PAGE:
By Tia Garrett
I was 8 ½ years old when men first walked on the moon. It was an exciting and turbulent time. Images of the Vietnam War and protests against it dominated the news. My Uncle Mike had been drafted, and Mom protected us from learning much about the horrors of war by turning off the national evening news most evenings.
My family did tune into Star Trek every week on our black and white Zenith TV. However, the Apollo 11 launch, landing and splashdown didn’t hold much interest. We didn’t gather around the TV for any of the events associated with the moon landing. Mom said it hadn’t been important to her. (She was getting ready for my sister’s birthday parties.) My sister just remembers that it occurred near the same time as the launch of her favorite TV show, the Partridge Family. David Cassidy was her interest, not astronauts. I on the other hand, was very interested in science and space.
As a fan, I watched shows of the astronauts training and the much of the pre-launch preparations. I remember a long delay during the launch sequence one day –waiting and waiting. When the launch finally occurred the next day, the Saturn V Rocket billowed an impressive amount of fire and steam. Walther Cronkite’s quavering voice narrated the images shown of the fuselage breaking away. I stayed glued to the T.V as they showed models and animated images of the rocket separation. I thrilled at the sight of the Apollo 11 moon landing, but to be honest I don’t know if it was in real time or a replay.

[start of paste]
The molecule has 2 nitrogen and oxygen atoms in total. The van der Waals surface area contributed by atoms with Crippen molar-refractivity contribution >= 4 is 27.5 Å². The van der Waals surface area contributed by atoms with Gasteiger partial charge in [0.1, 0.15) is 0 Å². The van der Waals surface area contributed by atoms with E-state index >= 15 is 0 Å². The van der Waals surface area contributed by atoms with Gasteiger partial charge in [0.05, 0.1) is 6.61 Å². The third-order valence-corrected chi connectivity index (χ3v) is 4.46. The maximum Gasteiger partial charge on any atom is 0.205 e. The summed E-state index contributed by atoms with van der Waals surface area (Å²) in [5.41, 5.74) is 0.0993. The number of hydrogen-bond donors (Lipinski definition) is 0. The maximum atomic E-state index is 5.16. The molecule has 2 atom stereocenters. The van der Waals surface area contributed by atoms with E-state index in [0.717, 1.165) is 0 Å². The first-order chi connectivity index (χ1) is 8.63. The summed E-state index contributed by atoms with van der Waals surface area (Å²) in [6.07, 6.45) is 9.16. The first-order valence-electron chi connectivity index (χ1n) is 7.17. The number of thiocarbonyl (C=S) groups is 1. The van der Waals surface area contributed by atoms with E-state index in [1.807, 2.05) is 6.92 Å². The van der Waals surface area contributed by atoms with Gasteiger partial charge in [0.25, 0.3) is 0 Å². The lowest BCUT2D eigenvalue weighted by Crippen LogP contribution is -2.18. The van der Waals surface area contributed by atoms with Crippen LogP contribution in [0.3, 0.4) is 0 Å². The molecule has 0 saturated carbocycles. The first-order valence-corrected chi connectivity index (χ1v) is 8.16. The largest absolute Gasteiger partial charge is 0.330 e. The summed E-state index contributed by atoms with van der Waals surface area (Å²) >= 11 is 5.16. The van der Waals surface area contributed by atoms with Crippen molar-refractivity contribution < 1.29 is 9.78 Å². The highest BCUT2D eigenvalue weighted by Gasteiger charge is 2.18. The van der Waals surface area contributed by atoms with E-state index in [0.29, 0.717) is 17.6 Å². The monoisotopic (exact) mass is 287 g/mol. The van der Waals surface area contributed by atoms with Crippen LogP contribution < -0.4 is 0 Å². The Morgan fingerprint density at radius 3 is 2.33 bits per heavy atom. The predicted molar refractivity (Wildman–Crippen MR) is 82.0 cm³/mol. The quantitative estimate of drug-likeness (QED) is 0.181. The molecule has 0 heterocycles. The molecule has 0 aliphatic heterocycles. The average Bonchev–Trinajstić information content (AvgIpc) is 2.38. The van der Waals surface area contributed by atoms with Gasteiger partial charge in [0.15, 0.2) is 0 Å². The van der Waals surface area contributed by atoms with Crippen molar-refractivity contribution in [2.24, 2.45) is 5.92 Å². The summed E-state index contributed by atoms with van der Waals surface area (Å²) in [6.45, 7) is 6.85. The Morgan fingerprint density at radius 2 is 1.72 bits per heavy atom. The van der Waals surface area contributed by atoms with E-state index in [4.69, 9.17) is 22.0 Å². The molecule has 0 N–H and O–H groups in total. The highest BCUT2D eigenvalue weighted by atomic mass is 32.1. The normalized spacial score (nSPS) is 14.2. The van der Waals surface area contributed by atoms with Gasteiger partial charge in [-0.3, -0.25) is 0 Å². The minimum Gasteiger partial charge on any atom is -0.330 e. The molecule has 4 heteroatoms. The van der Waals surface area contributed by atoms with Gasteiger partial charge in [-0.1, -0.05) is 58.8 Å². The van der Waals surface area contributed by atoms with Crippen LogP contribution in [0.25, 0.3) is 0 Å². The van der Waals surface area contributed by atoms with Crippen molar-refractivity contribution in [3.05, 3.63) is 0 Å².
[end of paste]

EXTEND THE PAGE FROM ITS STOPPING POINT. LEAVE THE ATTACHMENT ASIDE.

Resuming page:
I do recall that the images of Neal Armstrong’s first step on the moon were blurry and that he nearly flubbed his now famous line “One small step for (a) man, one giant leap for mankind.” While waiting for the second half of that sentence I thought “I guess he should have written it on his space suit.” Yes, I can be a little snarky.
However, I was also deeply moved. Men had chosen a place called Tranquility, and they had placed a plaque saying, “We came in peace for all mankind.” We are still waiting for peace, but I believe dreams combined with action can still get us closer to a different world.